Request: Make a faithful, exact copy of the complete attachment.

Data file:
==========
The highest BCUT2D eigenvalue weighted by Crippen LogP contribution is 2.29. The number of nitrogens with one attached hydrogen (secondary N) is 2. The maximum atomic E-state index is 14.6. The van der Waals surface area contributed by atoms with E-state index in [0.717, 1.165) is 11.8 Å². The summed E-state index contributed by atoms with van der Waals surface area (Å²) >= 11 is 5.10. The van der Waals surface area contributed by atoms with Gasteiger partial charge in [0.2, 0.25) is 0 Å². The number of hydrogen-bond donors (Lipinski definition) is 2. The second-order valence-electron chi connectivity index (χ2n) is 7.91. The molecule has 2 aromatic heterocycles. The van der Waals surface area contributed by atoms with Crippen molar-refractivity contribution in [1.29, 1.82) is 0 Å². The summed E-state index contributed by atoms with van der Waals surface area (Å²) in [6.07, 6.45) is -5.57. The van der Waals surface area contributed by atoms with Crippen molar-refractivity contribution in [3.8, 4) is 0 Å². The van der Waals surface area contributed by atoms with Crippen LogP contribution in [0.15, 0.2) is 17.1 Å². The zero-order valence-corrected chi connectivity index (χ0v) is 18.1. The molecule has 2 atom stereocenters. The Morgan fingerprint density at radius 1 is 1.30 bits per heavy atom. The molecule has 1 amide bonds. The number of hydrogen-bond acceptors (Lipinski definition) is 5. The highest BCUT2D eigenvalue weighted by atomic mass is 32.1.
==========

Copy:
The highest BCUT2D eigenvalue weighted by Crippen LogP contribution is 2.29. The number of nitrogens with one attached hydrogen (secondary N) is 2. The maximum atomic E-state index is 14.6. The van der Waals surface area contributed by atoms with E-state index in [0.717, 1.165) is 11.8 Å². The summed E-state index contributed by atoms with van der Waals surface area (Å²) >= 11 is 5.10. The van der Waals surface area contributed by atoms with Gasteiger partial charge in [0.2, 0.25) is 0 Å². The number of hydrogen-bond donors (Lipinski definition) is 2. The second-order valence-electron chi connectivity index (χ2n) is 7.91. The molecule has 2 aromatic heterocycles. The van der Waals surface area contributed by atoms with Crippen molar-refractivity contribution in [1.29, 1.82) is 0 Å². The summed E-state index contributed by atoms with van der Waals surface area (Å²) in [6.07, 6.45) is -5.57. The van der Waals surface area contributed by atoms with Crippen molar-refractivity contribution in [3.8, 4) is 0 Å². The van der Waals surface area contributed by atoms with Crippen LogP contribution in [0.15, 0.2) is 17.1 Å². The zero-order valence-corrected chi connectivity index (χ0v) is 18.1. The molecule has 2 atom stereocenters. The Morgan fingerprint density at radius 1 is 1.30 bits per heavy atom. The molecule has 1 amide bonds. The number of hydrogen-bond acceptors (Lipinski definition) is 5. The highest BCUT2D eigenvalue weighted by atomic mass is 32.1.